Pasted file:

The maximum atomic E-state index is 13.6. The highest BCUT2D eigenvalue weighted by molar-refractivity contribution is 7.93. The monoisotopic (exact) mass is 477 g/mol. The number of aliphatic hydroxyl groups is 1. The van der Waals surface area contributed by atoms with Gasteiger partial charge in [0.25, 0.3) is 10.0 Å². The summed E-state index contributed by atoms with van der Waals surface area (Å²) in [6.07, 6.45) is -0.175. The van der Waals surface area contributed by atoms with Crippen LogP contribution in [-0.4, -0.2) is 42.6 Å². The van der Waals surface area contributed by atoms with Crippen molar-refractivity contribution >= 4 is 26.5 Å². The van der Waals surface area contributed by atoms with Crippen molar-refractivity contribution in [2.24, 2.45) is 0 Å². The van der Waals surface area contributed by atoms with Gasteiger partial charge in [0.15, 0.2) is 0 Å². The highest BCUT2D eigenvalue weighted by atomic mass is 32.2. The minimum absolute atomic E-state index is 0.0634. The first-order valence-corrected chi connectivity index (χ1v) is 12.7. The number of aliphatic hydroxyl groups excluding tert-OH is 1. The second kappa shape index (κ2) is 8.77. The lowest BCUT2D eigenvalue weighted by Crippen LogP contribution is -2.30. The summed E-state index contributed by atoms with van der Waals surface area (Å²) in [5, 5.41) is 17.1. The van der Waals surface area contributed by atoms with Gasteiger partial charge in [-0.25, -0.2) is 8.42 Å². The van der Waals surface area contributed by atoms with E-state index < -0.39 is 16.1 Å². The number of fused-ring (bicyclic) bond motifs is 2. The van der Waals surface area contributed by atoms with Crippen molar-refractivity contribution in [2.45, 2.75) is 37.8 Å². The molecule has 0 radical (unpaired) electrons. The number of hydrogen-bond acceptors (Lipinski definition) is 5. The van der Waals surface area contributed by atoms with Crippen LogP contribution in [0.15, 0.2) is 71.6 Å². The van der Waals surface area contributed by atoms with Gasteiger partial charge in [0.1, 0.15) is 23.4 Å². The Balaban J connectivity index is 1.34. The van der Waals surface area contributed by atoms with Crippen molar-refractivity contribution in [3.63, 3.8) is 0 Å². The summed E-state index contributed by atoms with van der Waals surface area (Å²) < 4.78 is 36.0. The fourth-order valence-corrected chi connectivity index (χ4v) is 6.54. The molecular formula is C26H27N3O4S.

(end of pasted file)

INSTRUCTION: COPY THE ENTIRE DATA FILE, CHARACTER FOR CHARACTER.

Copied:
The maximum atomic E-state index is 13.6. The highest BCUT2D eigenvalue weighted by molar-refractivity contribution is 7.93. The monoisotopic (exact) mass is 477 g/mol. The number of aliphatic hydroxyl groups is 1. The van der Waals surface area contributed by atoms with Gasteiger partial charge in [0.25, 0.3) is 10.0 Å². The summed E-state index contributed by atoms with van der Waals surface area (Å²) in [6.07, 6.45) is -0.175. The van der Waals surface area contributed by atoms with Crippen LogP contribution in [-0.4, -0.2) is 42.6 Å². The van der Waals surface area contributed by atoms with Crippen molar-refractivity contribution >= 4 is 26.5 Å². The van der Waals surface area contributed by atoms with Crippen molar-refractivity contribution in [2.24, 2.45) is 0 Å². The van der Waals surface area contributed by atoms with Gasteiger partial charge in [0.15, 0.2) is 0 Å². The highest BCUT2D eigenvalue weighted by atomic mass is 32.2. The minimum absolute atomic E-state index is 0.0634. The first-order valence-corrected chi connectivity index (χ1v) is 12.7. The number of aliphatic hydroxyl groups excluding tert-OH is 1. The second kappa shape index (κ2) is 8.77. The lowest BCUT2D eigenvalue weighted by Crippen LogP contribution is -2.30. The summed E-state index contributed by atoms with van der Waals surface area (Å²) in [5, 5.41) is 17.1. The van der Waals surface area contributed by atoms with Gasteiger partial charge in [-0.25, -0.2) is 8.42 Å². The van der Waals surface area contributed by atoms with E-state index < -0.39 is 16.1 Å². The number of fused-ring (bicyclic) bond motifs is 2. The van der Waals surface area contributed by atoms with Crippen molar-refractivity contribution in [2.45, 2.75) is 37.8 Å². The molecule has 0 radical (unpaired) electrons. The number of hydrogen-bond acceptors (Lipinski definition) is 5. The van der Waals surface area contributed by atoms with Crippen LogP contribution in [0.15, 0.2) is 71.6 Å². The van der Waals surface area contributed by atoms with Gasteiger partial charge in [0.1, 0.15) is 23.4 Å². The Balaban J connectivity index is 1.34. The van der Waals surface area contributed by atoms with Crippen molar-refractivity contribution in [3.63, 3.8) is 0 Å². The summed E-state index contributed by atoms with van der Waals surface area (Å²) < 4.78 is 36.0. The fourth-order valence-corrected chi connectivity index (χ4v) is 6.54. The molecular formula is C26H27N3O4S.